Electronic Shopping Saves Energy and Pollution, says Study

Consumers will save a significant amount of energy if they do their holiday shopping on-line, according to an analysis from the non-profit Center for Energy & Climate Solutions.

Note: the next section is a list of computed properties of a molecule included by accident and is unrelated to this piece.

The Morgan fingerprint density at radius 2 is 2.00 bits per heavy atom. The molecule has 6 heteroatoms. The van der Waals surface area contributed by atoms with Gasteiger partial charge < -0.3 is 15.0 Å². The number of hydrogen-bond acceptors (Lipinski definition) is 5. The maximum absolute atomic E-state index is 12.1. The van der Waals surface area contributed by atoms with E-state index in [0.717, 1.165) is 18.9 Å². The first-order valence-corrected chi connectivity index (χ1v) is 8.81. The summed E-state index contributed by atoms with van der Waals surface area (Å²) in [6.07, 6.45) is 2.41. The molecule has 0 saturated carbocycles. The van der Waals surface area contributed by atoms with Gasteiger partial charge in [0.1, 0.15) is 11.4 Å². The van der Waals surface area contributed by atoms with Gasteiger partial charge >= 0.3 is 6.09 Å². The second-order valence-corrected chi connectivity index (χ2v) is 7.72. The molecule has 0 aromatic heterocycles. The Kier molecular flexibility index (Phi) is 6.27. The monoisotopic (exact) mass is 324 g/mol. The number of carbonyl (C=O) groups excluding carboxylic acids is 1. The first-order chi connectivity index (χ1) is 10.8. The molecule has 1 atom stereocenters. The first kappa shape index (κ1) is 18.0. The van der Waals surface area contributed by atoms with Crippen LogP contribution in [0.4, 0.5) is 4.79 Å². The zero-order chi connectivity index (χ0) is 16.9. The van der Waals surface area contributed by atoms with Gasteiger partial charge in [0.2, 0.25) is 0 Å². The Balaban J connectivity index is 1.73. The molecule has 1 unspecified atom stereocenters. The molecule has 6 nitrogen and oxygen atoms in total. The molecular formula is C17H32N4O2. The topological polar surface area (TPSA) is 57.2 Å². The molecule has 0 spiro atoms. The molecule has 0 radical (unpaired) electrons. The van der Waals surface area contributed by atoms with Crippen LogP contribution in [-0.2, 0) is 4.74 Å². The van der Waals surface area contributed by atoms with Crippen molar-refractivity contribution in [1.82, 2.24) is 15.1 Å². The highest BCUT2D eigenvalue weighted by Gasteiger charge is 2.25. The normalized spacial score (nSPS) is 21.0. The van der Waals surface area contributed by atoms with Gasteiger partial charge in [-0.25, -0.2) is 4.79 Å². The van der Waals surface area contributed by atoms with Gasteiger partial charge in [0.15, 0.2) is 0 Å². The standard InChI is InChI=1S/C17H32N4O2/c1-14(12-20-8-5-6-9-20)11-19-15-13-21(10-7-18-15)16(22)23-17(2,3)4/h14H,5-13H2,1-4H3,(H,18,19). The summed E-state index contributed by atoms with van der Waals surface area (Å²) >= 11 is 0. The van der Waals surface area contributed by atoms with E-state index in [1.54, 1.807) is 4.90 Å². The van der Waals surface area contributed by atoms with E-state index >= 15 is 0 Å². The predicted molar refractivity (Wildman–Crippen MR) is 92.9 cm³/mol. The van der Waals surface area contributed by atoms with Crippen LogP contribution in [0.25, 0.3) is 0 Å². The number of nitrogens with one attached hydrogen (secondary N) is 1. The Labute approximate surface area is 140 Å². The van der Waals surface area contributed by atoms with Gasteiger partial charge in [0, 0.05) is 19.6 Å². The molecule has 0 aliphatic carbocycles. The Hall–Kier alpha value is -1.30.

WASHINGTON, DC – “Even overnight shipping – the most energy-intensive delivery mode – purchasing a present online uses 40 percent less fuel than driving to the mall to get it yourself,” explains the Center’s Joe Romm. “It also eliminates shipping from a warehouse to the store, plus a trip to the post office to mail it.” The average book on a retail shelf uses 16 times more energy for heating, cooling and lighting than one waiting in a warehouse, which makes e-commerce merchants even more energy-friendly, he adds. Maximize benefits are possible if consumers order before the last minute, since slower delivery means bigger energy savings. Internet technology is already helping America become more energy efficient, explains the analysis. Since e-commerce started in 1996, yearly reductions in U.S. energy intensity (energy consumed relative to goods and services produced) were four times greater than the preceding decade. Energy demand is still growing, but more slowly than before and not as fast as the U.S. economy. The conventional method of holiday shopping is to drive to a mall for two presents that weigh five pounds, and then ship them to a friend across the country, explains Romm. Energy is consumed by the retail trucks that carry the gifts from warehouse to the mall, by the person driving to the mall to purchase the gifts, and by the transportation carrier that ships them across the country. Assuming a 1,000 mile trip from warehouse to store, the gasoline consumed is one tenth of a gallon. The 20 mile trip to the mall by car uses one gallon. Sending the gifts 2,000 miles by airfreight consumes another gallon, for a total fuel consumption of more than two gallons, generating 40 pounds of greenhouse gas emissions. In e-commerce, the purchases are made from home and shipped overnight to the recipient, eliminating all transportation except the 1,000 miles of airfreight from a central warehouse. The total fuel consumption in this scenario is half a gallon, with the emission of only ten pounds of greenhouse gases, explains Romm. Using a slow delivery option allows the gifts to be delivered by truck or rail, using one tenth of a gallon or less and generating only two pounds of greenhouse gases, he adds. This is 95 percent less than getting it the old fashioned way.

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